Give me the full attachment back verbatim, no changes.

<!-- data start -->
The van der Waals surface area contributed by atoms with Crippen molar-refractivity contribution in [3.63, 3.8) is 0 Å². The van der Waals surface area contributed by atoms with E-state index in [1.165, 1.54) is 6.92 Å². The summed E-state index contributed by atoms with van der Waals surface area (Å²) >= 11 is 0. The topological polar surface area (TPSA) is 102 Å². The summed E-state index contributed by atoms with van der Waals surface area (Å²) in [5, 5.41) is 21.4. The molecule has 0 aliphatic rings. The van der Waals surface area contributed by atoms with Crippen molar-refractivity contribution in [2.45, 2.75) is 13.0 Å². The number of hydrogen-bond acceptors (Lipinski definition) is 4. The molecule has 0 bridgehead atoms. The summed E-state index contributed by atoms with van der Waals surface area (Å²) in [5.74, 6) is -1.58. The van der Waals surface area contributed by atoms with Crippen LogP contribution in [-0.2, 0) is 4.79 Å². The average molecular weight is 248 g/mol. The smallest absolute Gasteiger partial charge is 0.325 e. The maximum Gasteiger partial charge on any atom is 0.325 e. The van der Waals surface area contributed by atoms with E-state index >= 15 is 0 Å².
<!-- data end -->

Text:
The van der Waals surface area contributed by atoms with Crippen molar-refractivity contribution in [3.63, 3.8) is 0 Å². The van der Waals surface area contributed by atoms with E-state index in [1.165, 1.54) is 6.92 Å². The summed E-state index contributed by atoms with van der Waals surface area (Å²) >= 11 is 0. The topological polar surface area (TPSA) is 102 Å². The summed E-state index contributed by atoms with van der Waals surface area (Å²) in [5, 5.41) is 21.4. The molecule has 0 aliphatic rings. The van der Waals surface area contributed by atoms with Crippen molar-refractivity contribution in [2.45, 2.75) is 13.0 Å². The number of hydrogen-bond acceptors (Lipinski definition) is 4. The molecule has 0 bridgehead atoms. The summed E-state index contributed by atoms with van der Waals surface area (Å²) in [5.74, 6) is -1.58. The van der Waals surface area contributed by atoms with Crippen LogP contribution in [-0.2, 0) is 4.79 Å². The average molecular weight is 248 g/mol. The smallest absolute Gasteiger partial charge is 0.325 e. The maximum Gasteiger partial charge on any atom is 0.325 e. The van der Waals surface area contributed by atoms with E-state index >= 15 is 0 Å².